Freshwater resources

Xem 1-20 trên 27 kết quả Freshwater resources
  • Published in Phnom Penh in October 2002 by the. Mekong River Commission ... This paper was compiled by M.J. Phillips, with contributions from those listed in the .Thailand is blessed with an abundance of marine and freshwater resources. in 2002 it ranked in the top-ten fishing nations of the world. Thailand is also recognised for the advances it has made in developing its aquaculture sector. Capture...

    pdf65p anhtuyet 10-06-2009 87 21   Download

  • Limitations on the availabilityof water resourcesareamong the greatest challenges facing modern society, despite the fact that roughly 70% of the earth’s surface is covered by water. Human society depends on liquid freshwater resources to meet drinking, sanitation and hy‐ giene, agriculture, and industry needs.Roughly 97% of the earth’s surface and shallow sub‐ surface water is saline and about 2% is frozen in glaciers and polar ice.

    pdf342p lyly_5 22-03-2013 24 9   Download

  • Water is finite on earth. There is a fixed amount of water which neither decreases or increases. Fresh water is a renewable resource because of the water cycle. From a human perspective the source of freshwater is rainfall. Most of this rainfall is used directly for vegetative growth, such as natural vegetation, pasture, rain-fed maize etc. This process, known as transpiration, is highly productive and produces in Southern Africa the bulk of food crops.

    pdf102p thanhtrinhqc 10-05-2013 48 14   Download

  • Thailand is blessed with an abundance of marine and freshwater resources. In 2002 it ranked in the top-ten fishing nations of the world. Thailand is also recognised for the advances it has made in developing its aquaculture sector. Capture fisheries and aquaculture in the Thai portion of the Lower Mekong Basin are a major component of these aquatic resources. It has been estimated from fish consumption studies that the average annual yield of inland fish is around 795,000 tonnes.

    pdf56p nguyenngocsonctu 01-12-2010 84 20   Download

  • Wetland ecosystems are a natural resource of global significance.Historically, their high level of plant and animal (especially bird) diversity is perhaps the major reason why wetland protection has become a high priority worldwide, supported by international agreements, such as the Ramsar Convention and the International Convention of Biological Diversity (Fig. 1.1).

    pdf365p huetay_1 28-02-2013 33 17   Download

  • According to the Intergovernmental Panel on Climate Change, the impacts of climate chang on the water cycle are already evident and projected to increase substantially in the futur Climate change impacts the quantity and qua of freshwater resources and the frequency of extreme events, such as floods and droughts While climate change is only one of many drivers increasing pressure on water resource its impact is projected to be significant and to accelerate over time. Climate change reinforc and adds urgency to the case for good water resources management more generally.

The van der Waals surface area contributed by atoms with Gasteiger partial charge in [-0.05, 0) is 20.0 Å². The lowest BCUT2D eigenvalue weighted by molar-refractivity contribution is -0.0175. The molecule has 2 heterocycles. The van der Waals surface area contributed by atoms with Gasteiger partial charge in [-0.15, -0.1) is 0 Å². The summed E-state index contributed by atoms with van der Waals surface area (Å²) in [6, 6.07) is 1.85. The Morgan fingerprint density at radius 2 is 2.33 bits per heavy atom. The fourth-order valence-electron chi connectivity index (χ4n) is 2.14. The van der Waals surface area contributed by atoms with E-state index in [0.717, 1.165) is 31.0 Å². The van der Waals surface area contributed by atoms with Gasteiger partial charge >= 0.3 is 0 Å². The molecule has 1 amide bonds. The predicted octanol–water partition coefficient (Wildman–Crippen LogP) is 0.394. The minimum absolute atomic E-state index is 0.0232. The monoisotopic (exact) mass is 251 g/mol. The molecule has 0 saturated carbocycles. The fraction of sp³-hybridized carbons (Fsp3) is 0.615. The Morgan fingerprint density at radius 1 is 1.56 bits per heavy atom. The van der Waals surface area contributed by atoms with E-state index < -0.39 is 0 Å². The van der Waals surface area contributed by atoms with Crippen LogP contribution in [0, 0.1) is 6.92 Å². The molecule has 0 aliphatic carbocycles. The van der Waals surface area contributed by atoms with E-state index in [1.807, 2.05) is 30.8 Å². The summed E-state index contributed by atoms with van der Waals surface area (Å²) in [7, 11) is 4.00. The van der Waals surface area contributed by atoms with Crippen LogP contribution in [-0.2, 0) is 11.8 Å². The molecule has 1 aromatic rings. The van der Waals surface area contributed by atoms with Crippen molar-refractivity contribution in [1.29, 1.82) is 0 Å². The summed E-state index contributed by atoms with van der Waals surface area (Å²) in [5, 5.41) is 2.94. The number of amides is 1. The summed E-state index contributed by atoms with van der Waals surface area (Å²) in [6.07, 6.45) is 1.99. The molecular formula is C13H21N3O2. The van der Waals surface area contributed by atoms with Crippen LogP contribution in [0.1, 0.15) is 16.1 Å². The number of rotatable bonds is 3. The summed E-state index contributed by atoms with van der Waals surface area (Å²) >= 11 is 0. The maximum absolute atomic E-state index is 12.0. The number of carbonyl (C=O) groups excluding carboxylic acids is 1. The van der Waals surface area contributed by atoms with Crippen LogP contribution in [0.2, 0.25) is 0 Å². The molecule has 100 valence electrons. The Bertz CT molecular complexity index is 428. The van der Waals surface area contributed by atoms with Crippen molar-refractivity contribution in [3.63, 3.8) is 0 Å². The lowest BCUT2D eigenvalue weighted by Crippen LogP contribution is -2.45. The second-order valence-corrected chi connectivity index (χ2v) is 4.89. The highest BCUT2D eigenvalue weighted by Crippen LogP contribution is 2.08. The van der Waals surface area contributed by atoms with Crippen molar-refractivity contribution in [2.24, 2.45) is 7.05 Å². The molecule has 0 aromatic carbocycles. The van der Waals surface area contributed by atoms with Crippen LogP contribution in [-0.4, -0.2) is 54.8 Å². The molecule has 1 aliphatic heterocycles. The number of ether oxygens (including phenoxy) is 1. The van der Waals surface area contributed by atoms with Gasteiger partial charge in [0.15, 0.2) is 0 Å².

pdf358p lulaula 25-10-2012 30 11   Download

  • Global Warming has become perhaps the most complicated issue being faced by world leaders. Thus, it requires field of attention for many modern societies, power and energy engineers, academicians, researchers and stakeholders. The so-called consensus in the past century anthropogenically induced Global Warming, has recently been disputed by rising number of climate change panelists.

    pdf364p cucdai_1 16-10-2012 34 7   Download

  • A brief synthesis of the state of the environment is given using the main themes in AEO-1 as the baseline, but discussing this within the context of the Brundtland report and the programme areas of NEPAD-EAP. Where appropriate, the general regional situation has been placed in the global context. Six thematic areas, forming the basis of the chapters, have been used in the analysis – Atmosphere, Land, Freshwater, Forests and Woodlands, Coastal and Marine Environments, and Biodiversity.

    pdf576p yeutinh98 26-09-2012 27 4   Download

  • Climate change can also be expected to have serious consequences on water resources. Melting glaciers, higher intensity and more variable rainfall events, and increasing temperatures will contribute to increased inland flooding, water scarcity and decreasing water quality. Overall, the greatest human requirement for freshwater resources is for crop irrigation, particularly for farming in arid regions and in the great paddy fields of Asia.

    pdf76p yeurauxanh88 01-10-2012 20 4   Download

  • Intensity of use of freshwater resources (both surface and groundwater) is expressed as gross abstractions per capita, as a percentage of total available renewable freshwater resources, including inflows from neighbouring countries (see below) and as a percentage of internal resources. It has to be noted that when measured at national level these indicators may hide significant variations at territorial level. Wastewater treatment connection rates show the percentage of the national population actually connected to public waste water treatment plants.

    pdf65p lulaula 25-10-2012 21 4   Download